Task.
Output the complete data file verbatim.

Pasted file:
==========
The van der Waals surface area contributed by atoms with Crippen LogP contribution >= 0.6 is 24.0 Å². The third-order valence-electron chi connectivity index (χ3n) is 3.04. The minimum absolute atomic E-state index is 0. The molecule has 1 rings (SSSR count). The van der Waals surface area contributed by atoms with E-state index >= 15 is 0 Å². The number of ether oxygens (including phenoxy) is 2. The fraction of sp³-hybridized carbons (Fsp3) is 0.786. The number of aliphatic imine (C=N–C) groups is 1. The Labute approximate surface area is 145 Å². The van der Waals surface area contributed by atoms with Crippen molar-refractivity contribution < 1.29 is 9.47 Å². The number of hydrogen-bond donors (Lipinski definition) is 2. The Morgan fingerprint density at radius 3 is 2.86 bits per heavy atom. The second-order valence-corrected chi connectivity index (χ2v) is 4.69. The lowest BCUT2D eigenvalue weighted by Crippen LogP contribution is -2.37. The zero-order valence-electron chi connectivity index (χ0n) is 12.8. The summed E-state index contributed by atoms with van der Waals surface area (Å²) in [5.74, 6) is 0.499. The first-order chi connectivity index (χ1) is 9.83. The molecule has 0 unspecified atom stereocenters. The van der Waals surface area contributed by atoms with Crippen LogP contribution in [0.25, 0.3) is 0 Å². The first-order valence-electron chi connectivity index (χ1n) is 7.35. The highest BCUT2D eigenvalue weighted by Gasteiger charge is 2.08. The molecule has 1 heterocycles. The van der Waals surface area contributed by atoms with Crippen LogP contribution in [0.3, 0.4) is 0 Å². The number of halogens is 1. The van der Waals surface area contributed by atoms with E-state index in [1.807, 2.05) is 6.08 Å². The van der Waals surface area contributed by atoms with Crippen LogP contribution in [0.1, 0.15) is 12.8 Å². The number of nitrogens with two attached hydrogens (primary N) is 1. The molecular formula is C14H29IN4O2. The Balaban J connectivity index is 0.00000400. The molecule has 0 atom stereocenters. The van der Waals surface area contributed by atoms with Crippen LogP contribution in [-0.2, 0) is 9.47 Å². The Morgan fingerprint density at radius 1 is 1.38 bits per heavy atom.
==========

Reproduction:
The van der Waals surface area contributed by atoms with Crippen LogP contribution >= 0.6 is 24.0 Å². The third-order valence-electron chi connectivity index (χ3n) is 3.04. The minimum absolute atomic E-state index is 0. The molecule has 1 rings (SSSR count). The van der Waals surface area contributed by atoms with E-state index >= 15 is 0 Å². The number of ether oxygens (including phenoxy) is 2. The fraction of sp³-hybridized carbons (Fsp3) is 0.786. The number of aliphatic imine (C=N–C) groups is 1. The Labute approximate surface area is 145 Å². The van der Waals surface area contributed by atoms with Crippen molar-refractivity contribution < 1.29 is 9.47 Å². The number of hydrogen-bond donors (Lipinski definition) is 2. The Morgan fingerprint density at radius 3 is 2.86 bits per heavy atom. The second-order valence-corrected chi connectivity index (χ2v) is 4.69. The lowest BCUT2D eigenvalue weighted by Crippen LogP contribution is -2.37. The zero-order valence-electron chi connectivity index (χ0n) is 12.8. The summed E-state index contributed by atoms with van der Waals surface area (Å²) in [5.74, 6) is 0.499. The first-order chi connectivity index (χ1) is 9.83. The molecule has 0 unspecified atom stereocenters. The van der Waals surface area contributed by atoms with Crippen LogP contribution in [0.25, 0.3) is 0 Å². The first-order valence-electron chi connectivity index (χ1n) is 7.35. The highest BCUT2D eigenvalue weighted by Gasteiger charge is 2.08. The molecule has 1 heterocycles. The van der Waals surface area contributed by atoms with Crippen LogP contribution in [0.3, 0.4) is 0 Å². The number of halogens is 1. The van der Waals surface area contributed by atoms with E-state index in [1.807, 2.05) is 6.08 Å². The van der Waals surface area contributed by atoms with Crippen LogP contribution in [0.1, 0.15) is 12.8 Å². The number of nitrogens with two attached hydrogens (primary N) is 1. The molecular formula is C14H29IN4O2. The Balaban J connectivity index is 0.00000400. The molecule has 0 atom stereocenters. The van der Waals surface area contributed by atoms with Crippen LogP contribution in [-0.2, 0) is 9.47 Å². The Morgan fingerprint density at radius 1 is 1.38 bits per heavy atom.